The Bhagavad Gita was my Newtonian apple. According to the Gita,renunciation is not about giving up material comfort; it is not about

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  • starvation or self-mutilation. Renunciation is, rather, a mental experience.More specifically, it is about releasing oneself from the outcome of onesactions. In the words of the Gita, just as the unwise ones act while cling-ing to action, so the wise should act without clinging (Patton 2008: 4243). To get students to relate to the material, they were going to becomerenunciants themselves. In other words, they were going to have torelease themselves of the outcomes of their actions. In a pedagogicalsetting, that meant only one thing: they were going to have to let go oftheir grades.

    My idea was this: students would produce work in this course just asthey did in their other courses. I would mark their material and providefeedback, but the mark itself would not be revealed to them until after thecourse was over. In return, and because renunciation is about perfection,they would be granted the opportunity to write the same exact papersand the same exact tests as many times as they wanted. They couldperfect their knowledge by writing and rewriting, never knowing theoutcome of their efforts. When the course was over, I would release all oftheir grades to them at the same time that final grades were submittedinto the system. Students would have to sign a legal document, producedby the colleges administration, if they agreed to the experiment.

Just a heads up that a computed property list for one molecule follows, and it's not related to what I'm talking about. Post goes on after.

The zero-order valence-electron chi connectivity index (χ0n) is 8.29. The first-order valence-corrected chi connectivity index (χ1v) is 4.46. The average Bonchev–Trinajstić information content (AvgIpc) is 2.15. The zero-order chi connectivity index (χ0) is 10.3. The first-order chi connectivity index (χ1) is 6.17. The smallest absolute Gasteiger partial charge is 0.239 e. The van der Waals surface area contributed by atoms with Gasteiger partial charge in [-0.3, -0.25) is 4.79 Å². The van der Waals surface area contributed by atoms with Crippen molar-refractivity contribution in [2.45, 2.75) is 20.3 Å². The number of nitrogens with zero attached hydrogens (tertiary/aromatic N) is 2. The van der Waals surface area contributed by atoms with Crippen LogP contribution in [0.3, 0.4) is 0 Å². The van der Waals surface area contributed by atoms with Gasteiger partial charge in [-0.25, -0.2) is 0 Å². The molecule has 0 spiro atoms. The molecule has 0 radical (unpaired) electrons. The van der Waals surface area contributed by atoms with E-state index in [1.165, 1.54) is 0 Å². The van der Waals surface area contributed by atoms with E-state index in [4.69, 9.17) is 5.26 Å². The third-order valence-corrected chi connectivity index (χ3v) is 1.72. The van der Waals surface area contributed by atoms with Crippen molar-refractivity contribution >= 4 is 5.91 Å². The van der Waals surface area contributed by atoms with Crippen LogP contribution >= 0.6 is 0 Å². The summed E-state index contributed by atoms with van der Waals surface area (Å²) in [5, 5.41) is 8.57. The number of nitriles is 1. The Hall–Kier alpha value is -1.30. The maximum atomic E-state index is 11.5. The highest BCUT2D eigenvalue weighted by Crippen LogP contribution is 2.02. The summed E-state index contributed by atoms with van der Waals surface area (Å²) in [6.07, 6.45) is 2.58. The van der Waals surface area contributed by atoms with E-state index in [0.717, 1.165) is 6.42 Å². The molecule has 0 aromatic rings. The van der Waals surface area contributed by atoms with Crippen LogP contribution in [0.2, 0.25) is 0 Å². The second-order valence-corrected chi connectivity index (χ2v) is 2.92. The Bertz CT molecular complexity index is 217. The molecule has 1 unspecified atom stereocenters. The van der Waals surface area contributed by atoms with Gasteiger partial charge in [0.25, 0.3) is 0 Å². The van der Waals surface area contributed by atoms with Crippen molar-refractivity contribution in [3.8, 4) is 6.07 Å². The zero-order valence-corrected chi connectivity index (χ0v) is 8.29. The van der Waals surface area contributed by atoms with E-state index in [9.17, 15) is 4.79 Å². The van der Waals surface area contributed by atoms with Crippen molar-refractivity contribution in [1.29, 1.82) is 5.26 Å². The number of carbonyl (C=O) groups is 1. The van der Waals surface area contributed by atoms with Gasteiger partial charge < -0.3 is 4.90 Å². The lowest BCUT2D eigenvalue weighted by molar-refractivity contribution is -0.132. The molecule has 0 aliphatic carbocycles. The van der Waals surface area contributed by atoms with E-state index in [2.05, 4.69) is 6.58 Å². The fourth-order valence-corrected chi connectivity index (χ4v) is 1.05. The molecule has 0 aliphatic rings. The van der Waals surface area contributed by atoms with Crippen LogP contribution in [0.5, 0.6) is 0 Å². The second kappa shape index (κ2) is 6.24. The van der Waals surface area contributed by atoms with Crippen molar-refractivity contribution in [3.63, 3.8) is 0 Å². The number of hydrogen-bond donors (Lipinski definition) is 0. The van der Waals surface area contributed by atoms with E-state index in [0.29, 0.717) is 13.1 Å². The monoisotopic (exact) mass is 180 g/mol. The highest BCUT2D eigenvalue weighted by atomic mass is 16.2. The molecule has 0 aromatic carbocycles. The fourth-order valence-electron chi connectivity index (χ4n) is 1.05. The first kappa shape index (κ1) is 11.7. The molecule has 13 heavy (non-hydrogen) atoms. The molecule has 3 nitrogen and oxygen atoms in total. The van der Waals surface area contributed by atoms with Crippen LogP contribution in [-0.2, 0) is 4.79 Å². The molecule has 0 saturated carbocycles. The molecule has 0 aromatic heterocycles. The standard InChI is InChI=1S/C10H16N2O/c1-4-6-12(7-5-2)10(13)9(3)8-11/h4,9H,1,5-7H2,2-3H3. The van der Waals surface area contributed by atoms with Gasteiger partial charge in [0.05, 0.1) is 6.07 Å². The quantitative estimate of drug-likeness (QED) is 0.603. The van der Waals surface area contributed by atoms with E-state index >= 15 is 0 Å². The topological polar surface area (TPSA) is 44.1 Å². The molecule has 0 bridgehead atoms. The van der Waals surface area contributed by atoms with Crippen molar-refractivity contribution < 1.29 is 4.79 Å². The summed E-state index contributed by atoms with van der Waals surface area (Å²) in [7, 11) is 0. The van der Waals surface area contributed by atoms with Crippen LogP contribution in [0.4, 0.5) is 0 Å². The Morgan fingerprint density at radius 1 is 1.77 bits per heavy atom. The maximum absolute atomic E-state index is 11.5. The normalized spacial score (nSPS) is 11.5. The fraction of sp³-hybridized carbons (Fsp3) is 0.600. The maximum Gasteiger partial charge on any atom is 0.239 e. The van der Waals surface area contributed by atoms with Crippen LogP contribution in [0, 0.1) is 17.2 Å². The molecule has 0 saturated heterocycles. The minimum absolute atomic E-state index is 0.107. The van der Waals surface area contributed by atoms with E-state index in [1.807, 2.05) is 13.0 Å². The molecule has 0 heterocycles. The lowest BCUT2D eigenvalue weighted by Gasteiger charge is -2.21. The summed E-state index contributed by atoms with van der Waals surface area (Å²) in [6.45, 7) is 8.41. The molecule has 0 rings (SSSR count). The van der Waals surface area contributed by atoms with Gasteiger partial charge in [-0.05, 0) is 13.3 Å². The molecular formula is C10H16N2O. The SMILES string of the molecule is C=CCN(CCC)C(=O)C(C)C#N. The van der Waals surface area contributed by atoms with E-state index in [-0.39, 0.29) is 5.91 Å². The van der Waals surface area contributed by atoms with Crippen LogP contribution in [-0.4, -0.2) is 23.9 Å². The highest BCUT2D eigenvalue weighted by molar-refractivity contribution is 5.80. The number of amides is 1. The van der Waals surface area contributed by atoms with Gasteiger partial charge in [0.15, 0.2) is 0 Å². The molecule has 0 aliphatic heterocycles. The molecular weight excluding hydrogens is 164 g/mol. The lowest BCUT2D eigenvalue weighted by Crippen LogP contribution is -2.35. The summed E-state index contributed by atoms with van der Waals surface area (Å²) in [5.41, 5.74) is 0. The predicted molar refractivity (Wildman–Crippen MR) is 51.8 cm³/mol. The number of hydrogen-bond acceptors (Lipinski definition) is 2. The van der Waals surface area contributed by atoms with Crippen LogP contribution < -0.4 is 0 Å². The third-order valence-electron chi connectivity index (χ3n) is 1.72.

When the next batch of students walked into the Virtuous Bodiescourse, they were met with a most unusual proposal. They were handed acontract that they could choose to sign or not (they were given the optionto take the course the ordinary way, with grades and without rewrites). Ifthey signed, however, it was legally binding. They would sign away theirright to see their grades for the duration of the semester. The only excep-tion would be if they failed a submission, in which case I would tell them.Otherwise, they would not see their grades until the semester was over.